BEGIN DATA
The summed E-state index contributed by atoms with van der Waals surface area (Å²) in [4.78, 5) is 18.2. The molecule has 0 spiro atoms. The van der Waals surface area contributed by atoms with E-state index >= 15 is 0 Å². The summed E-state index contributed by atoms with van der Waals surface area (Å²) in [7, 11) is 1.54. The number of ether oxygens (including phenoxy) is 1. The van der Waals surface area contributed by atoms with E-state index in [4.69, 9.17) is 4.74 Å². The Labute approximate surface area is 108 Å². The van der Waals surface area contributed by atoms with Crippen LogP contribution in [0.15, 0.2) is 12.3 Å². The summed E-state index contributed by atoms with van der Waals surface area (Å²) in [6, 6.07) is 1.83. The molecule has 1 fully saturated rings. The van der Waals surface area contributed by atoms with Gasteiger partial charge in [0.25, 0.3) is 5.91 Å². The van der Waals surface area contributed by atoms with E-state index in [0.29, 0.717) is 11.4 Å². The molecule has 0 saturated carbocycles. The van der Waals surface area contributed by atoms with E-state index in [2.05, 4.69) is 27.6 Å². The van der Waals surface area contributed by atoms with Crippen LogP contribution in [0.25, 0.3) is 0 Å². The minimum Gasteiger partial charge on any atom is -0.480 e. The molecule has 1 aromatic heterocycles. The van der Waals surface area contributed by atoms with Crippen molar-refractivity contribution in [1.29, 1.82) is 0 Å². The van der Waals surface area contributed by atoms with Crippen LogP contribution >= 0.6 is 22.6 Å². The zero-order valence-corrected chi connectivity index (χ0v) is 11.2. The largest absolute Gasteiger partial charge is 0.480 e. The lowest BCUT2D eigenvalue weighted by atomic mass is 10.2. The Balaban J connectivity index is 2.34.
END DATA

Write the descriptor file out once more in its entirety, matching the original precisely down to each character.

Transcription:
The summed E-state index contributed by atoms with van der Waals surface area (Å²) in [4.78, 5) is 18.2. The molecule has 0 spiro atoms. The van der Waals surface area contributed by atoms with E-state index >= 15 is 0 Å². The summed E-state index contributed by atoms with van der Waals surface area (Å²) in [7, 11) is 1.54. The number of ether oxygens (including phenoxy) is 1. The van der Waals surface area contributed by atoms with E-state index in [4.69, 9.17) is 4.74 Å². The Labute approximate surface area is 108 Å². The van der Waals surface area contributed by atoms with Crippen LogP contribution in [0.15, 0.2) is 12.3 Å². The summed E-state index contributed by atoms with van der Waals surface area (Å²) in [6, 6.07) is 1.83. The molecule has 1 fully saturated rings. The van der Waals surface area contributed by atoms with Gasteiger partial charge in [0.25, 0.3) is 5.91 Å². The van der Waals surface area contributed by atoms with E-state index in [0.29, 0.717) is 11.4 Å². The molecule has 0 saturated carbocycles. The van der Waals surface area contributed by atoms with E-state index in [2.05, 4.69) is 27.6 Å². The van der Waals surface area contributed by atoms with Crippen LogP contribution in [0.25, 0.3) is 0 Å². The minimum Gasteiger partial charge on any atom is -0.480 e. The molecule has 1 aromatic heterocycles. The van der Waals surface area contributed by atoms with Crippen molar-refractivity contribution in [1.29, 1.82) is 0 Å². The van der Waals surface area contributed by atoms with Crippen LogP contribution >= 0.6 is 22.6 Å². The zero-order valence-corrected chi connectivity index (χ0v) is 11.2. The largest absolute Gasteiger partial charge is 0.480 e. The lowest BCUT2D eigenvalue weighted by atomic mass is 10.2. The Balaban J connectivity index is 2.34.